"I don't know... I kinda see it as an attempt just to make more money. Obviously baseball can't go too much longer into the year, November is too cold for baseball. Only way I can see having a wild-card series that isn't just 1 game, is to shave the regular season down. 162 games is a lot anyways."

It is. More money and so long of a season, both things. Back when Babe Ruth played, the season was shorter, no one complained about it. Why not have 150 regular season games and a longer post-season? Seems to work for most other sports.

"There would be more incentive to bribe players or officials if one game were to determine a seasonal outcome. Gambling revenues would increase. If MLB partners with organized crime & they control the gambling, each team could afford $500 million per year in salaries & we could place bets on games directly from our stadium seats."

You have to love conspiracy theorists. Way ahead of the curve. People gamble a lot of money on baseball, more than gets published. One game certainly does offer some tempting foolishness in the gambling corner of the sport. It's a lot easier to fix one game than to fix three.

"In my lifetime, there has almost never been a baseball season ending as gripping and spellbinding as last years. Thus, I don't mind a one game playoff. once they went to multiple divisions and wildcards, the importance of the 162 game year was already seriously diminished. Has that been bad for baseball? Of course not. I like what they are doing."

Another fan of Charlie Finley.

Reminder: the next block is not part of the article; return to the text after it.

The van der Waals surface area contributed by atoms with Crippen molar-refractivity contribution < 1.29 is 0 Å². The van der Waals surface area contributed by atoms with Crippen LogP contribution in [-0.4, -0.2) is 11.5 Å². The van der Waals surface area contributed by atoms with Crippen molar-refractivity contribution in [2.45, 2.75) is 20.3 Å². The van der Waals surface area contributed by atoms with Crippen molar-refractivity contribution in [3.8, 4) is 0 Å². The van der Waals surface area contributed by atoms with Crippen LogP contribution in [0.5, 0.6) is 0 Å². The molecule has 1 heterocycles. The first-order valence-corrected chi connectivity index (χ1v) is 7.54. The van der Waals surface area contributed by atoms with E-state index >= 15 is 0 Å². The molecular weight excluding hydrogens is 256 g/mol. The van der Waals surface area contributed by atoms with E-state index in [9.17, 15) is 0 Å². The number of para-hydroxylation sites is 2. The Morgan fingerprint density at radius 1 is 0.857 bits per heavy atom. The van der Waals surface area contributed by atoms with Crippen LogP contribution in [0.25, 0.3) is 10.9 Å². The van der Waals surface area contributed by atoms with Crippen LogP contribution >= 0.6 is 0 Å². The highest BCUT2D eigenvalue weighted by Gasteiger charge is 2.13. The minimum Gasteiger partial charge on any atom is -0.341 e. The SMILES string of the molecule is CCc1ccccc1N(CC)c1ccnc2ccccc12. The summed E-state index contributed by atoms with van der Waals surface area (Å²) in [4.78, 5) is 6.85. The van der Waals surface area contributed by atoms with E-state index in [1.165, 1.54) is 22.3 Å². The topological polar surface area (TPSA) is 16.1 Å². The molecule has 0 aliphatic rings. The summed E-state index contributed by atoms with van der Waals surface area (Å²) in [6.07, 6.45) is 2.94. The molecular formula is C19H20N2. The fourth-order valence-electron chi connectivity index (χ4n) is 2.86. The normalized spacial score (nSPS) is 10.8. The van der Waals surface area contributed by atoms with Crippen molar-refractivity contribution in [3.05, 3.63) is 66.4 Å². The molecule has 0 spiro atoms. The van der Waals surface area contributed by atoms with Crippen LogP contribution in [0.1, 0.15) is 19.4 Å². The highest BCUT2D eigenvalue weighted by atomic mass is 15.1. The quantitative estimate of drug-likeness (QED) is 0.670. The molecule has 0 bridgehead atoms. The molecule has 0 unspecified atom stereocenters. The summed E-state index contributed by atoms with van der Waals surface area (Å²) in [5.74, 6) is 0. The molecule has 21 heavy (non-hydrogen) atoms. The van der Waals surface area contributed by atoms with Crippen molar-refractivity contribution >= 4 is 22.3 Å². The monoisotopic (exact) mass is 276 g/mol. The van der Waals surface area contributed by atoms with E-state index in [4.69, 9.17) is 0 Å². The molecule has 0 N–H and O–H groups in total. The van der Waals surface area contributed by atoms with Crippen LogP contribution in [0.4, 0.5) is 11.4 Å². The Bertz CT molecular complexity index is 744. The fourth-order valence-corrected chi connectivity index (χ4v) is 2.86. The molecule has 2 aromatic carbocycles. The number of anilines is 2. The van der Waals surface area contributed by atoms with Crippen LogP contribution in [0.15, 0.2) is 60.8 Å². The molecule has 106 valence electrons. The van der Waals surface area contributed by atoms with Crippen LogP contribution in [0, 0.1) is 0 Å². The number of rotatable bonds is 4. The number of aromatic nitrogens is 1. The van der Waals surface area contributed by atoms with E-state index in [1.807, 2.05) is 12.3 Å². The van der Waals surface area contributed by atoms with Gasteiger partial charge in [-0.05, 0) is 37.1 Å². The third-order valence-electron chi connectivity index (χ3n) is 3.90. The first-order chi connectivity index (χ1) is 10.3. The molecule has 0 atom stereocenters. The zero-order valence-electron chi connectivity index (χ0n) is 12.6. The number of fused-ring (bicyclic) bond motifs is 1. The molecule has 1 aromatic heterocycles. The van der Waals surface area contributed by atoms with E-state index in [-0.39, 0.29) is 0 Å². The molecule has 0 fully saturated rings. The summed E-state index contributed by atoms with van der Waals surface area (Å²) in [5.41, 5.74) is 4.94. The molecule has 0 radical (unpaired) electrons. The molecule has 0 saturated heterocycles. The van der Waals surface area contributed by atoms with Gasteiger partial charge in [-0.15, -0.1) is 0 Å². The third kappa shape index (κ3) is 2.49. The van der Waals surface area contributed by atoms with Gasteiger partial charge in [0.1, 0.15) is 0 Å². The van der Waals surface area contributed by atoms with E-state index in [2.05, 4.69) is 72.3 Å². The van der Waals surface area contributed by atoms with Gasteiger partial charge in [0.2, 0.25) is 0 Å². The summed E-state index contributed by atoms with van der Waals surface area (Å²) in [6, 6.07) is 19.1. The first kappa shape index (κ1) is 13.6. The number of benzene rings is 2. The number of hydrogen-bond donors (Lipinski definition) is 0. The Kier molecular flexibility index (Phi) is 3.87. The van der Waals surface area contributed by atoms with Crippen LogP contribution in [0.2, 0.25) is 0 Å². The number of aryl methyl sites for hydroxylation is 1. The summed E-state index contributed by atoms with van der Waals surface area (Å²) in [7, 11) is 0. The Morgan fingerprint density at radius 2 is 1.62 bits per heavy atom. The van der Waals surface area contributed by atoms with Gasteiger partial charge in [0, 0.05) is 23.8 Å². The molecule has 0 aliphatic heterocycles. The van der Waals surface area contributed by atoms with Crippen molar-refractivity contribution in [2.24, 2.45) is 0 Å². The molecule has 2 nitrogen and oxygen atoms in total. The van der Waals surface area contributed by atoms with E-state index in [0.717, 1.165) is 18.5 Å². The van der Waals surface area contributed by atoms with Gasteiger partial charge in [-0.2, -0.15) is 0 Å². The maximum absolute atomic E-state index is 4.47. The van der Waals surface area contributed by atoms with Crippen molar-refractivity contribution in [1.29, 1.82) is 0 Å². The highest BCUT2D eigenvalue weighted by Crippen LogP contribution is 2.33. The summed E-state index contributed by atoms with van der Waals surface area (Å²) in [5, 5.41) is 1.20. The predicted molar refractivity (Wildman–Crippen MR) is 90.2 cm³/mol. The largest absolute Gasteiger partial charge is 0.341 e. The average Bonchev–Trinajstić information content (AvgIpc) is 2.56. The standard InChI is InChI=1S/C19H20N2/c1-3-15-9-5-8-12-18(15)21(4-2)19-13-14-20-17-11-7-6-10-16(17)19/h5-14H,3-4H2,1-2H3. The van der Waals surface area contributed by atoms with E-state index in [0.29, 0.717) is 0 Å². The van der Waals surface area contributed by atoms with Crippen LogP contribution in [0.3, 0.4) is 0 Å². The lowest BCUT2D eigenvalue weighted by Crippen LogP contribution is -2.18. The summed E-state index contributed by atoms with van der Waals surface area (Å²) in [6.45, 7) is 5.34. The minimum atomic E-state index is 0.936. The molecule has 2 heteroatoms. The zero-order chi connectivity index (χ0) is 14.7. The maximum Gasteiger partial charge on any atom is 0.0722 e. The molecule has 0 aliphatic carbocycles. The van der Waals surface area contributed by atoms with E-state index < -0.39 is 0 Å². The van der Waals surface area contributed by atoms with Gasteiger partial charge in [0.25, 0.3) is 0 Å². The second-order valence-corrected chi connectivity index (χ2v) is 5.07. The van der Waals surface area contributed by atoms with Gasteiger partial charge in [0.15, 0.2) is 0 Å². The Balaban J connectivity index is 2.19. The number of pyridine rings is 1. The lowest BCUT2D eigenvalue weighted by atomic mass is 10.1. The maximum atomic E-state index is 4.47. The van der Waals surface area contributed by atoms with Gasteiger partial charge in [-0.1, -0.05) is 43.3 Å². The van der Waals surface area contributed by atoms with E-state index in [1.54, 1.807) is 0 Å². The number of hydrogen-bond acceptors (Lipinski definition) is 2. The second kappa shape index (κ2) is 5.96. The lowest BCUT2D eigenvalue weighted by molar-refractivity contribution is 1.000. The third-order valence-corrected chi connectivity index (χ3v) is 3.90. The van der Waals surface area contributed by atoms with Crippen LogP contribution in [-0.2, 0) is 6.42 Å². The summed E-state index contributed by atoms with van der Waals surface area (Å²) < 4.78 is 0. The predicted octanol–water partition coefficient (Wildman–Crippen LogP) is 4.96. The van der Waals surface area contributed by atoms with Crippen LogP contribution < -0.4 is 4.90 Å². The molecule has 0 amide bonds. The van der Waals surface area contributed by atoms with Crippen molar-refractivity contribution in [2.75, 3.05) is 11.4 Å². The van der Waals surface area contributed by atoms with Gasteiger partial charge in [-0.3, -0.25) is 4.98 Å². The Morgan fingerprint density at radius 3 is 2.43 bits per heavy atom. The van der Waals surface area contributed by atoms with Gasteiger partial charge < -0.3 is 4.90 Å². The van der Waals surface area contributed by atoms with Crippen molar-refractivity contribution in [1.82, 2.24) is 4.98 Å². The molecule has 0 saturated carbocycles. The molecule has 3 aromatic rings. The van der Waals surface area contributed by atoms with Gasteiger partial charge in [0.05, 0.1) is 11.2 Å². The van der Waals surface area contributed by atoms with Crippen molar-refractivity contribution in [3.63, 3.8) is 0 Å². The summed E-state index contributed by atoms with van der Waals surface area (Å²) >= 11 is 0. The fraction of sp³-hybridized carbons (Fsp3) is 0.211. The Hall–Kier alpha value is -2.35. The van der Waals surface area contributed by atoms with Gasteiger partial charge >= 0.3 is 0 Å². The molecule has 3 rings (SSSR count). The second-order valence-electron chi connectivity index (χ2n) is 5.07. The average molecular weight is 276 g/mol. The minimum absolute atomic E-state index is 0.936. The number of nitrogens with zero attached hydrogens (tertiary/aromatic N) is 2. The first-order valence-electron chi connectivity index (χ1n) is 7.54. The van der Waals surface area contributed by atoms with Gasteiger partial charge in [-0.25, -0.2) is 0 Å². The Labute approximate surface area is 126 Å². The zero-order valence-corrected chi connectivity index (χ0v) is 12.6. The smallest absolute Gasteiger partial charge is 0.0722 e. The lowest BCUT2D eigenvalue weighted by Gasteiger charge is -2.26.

"I like the idea... The teams that will be scared are the ones that limp into the playoffs because they may go against a team that is hungry and wants it more... Or is coming into their own at the end of the season as opposed to being a front runner that is trending down."

Maybe this is the best testimonial of all. Baseball is seldom about the best team in the leagues, it's about the best team in the leagues at the end of the season. Maybe Bud Selig hit a ground rule double here. And maybe we'll see this expanded. What is it they say about hope? It springs eternal? Bud Selig is certainly no Alexander Pope, but he seems to have given this game a much-needed shot in the arm at a time where it needs one.

Charlie Finley certainly wouldn't be arguing about it.


On the 12th of March, owners are scheduled to consider the ownership change which would place Jeff Moorad as the managing partner of Padres ownership. While it isn't official, it is widely believed that the Padres media deal with Fox Sports will also be considered. The Fox Sports deal is in the bag. Moorad's deal is still up in the air according to various sources. Focus on that date is critical. It means a lot to the City of San Diego and Padres fans.

Cameron Maybin was finally signed to a long-term contract, the Padres announced. The deal is for 5 years and totals out at $25 million dollars. Maybin probably could have done better in free agency, and the Padres didn't have to lock any player up for 5 years. It appears to be a great deal of mutual appreciation from both sides. Maybin is an excellent face for the club, smart and upbeat, and recently confessed to have fallen in love with the city. The Padres locked up a center fielder capable of bringing gold gloves and stolen bases to a club that needs that sort of production in their home park. It's a fine marriage.